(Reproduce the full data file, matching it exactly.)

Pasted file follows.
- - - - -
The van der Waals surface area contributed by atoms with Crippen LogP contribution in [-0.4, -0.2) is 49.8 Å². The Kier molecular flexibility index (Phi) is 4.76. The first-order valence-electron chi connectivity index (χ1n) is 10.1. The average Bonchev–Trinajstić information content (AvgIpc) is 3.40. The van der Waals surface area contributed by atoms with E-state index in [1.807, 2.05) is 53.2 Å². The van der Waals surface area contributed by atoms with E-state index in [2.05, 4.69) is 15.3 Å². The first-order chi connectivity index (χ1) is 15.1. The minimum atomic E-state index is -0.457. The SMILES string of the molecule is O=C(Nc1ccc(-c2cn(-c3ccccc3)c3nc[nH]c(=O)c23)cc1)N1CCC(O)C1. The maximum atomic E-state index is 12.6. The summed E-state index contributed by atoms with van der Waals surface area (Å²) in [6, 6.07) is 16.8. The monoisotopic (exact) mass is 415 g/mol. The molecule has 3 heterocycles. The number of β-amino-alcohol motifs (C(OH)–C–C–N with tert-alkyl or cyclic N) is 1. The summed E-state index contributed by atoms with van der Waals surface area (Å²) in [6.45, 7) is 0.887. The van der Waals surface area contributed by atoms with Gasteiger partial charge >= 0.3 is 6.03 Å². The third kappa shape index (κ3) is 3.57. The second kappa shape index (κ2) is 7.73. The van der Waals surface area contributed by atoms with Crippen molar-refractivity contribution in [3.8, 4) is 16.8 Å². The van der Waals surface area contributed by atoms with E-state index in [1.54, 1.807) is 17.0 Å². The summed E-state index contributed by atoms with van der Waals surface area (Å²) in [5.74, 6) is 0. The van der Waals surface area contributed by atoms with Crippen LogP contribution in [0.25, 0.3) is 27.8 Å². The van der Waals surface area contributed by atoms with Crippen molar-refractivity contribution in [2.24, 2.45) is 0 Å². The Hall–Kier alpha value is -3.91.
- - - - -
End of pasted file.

The van der Waals surface area contributed by atoms with Crippen LogP contribution in [-0.4, -0.2) is 49.8 Å². The Kier molecular flexibility index (Phi) is 4.76. The first-order valence-electron chi connectivity index (χ1n) is 10.1. The average Bonchev–Trinajstić information content (AvgIpc) is 3.40. The van der Waals surface area contributed by atoms with E-state index in [1.807, 2.05) is 53.2 Å². The van der Waals surface area contributed by atoms with E-state index in [2.05, 4.69) is 15.3 Å². The first-order chi connectivity index (χ1) is 15.1. The minimum atomic E-state index is -0.457. The SMILES string of the molecule is O=C(Nc1ccc(-c2cn(-c3ccccc3)c3nc[nH]c(=O)c23)cc1)N1CCC(O)C1. The maximum atomic E-state index is 12.6. The summed E-state index contributed by atoms with van der Waals surface area (Å²) in [6, 6.07) is 16.8. The monoisotopic (exact) mass is 415 g/mol. The molecule has 3 heterocycles. The number of β-amino-alcohol motifs (C(OH)–C–C–N with tert-alkyl or cyclic N) is 1. The summed E-state index contributed by atoms with van der Waals surface area (Å²) in [6.45, 7) is 0.887. The van der Waals surface area contributed by atoms with Gasteiger partial charge >= 0.3 is 6.03 Å². The third kappa shape index (κ3) is 3.57. The second kappa shape index (κ2) is 7.73. The van der Waals surface area contributed by atoms with Crippen molar-refractivity contribution in [3.8, 4) is 16.8 Å². The van der Waals surface area contributed by atoms with E-state index in [1.54, 1.807) is 17.0 Å². The summed E-state index contributed by atoms with van der Waals surface area (Å²) in [5.74, 6) is 0. The van der Waals surface area contributed by atoms with Crippen LogP contribution in [0.25, 0.3) is 27.8 Å². The van der Waals surface area contributed by atoms with Crippen molar-refractivity contribution in [2.24, 2.45) is 0 Å². The Hall–Kier alpha value is -3.91.